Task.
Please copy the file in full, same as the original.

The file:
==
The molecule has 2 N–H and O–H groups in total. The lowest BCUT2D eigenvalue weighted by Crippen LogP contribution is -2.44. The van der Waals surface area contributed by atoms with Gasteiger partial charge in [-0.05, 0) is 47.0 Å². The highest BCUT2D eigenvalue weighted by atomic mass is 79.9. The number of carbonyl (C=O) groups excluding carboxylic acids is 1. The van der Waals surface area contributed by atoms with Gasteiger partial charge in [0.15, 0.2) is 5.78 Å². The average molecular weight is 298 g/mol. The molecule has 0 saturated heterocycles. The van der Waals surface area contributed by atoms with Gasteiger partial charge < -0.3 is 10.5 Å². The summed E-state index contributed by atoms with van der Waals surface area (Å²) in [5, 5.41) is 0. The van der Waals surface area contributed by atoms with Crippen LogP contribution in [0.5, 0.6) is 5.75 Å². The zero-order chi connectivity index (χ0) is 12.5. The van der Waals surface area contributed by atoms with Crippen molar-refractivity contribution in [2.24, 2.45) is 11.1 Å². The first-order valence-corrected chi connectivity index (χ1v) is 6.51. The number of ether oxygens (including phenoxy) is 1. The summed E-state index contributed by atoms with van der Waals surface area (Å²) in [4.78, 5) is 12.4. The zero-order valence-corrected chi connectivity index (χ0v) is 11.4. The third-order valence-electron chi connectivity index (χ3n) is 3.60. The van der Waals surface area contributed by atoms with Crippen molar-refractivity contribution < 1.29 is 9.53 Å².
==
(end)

The molecule has 2 N–H and O–H groups in total. The lowest BCUT2D eigenvalue weighted by Crippen LogP contribution is -2.44. The van der Waals surface area contributed by atoms with Gasteiger partial charge in [-0.05, 0) is 47.0 Å². The highest BCUT2D eigenvalue weighted by atomic mass is 79.9. The number of carbonyl (C=O) groups excluding carboxylic acids is 1. The van der Waals surface area contributed by atoms with Gasteiger partial charge in [0.15, 0.2) is 5.78 Å². The average molecular weight is 298 g/mol. The molecule has 0 saturated heterocycles. The van der Waals surface area contributed by atoms with Gasteiger partial charge < -0.3 is 10.5 Å². The summed E-state index contributed by atoms with van der Waals surface area (Å²) in [5, 5.41) is 0. The van der Waals surface area contributed by atoms with Crippen LogP contribution in [0.5, 0.6) is 5.75 Å². The zero-order chi connectivity index (χ0) is 12.5. The van der Waals surface area contributed by atoms with Crippen molar-refractivity contribution in [2.24, 2.45) is 11.1 Å². The first-order valence-corrected chi connectivity index (χ1v) is 6.51. The number of ether oxygens (including phenoxy) is 1. The summed E-state index contributed by atoms with van der Waals surface area (Å²) in [4.78, 5) is 12.4. The zero-order valence-corrected chi connectivity index (χ0v) is 11.4. The third-order valence-electron chi connectivity index (χ3n) is 3.60. The van der Waals surface area contributed by atoms with Crippen molar-refractivity contribution < 1.29 is 9.53 Å².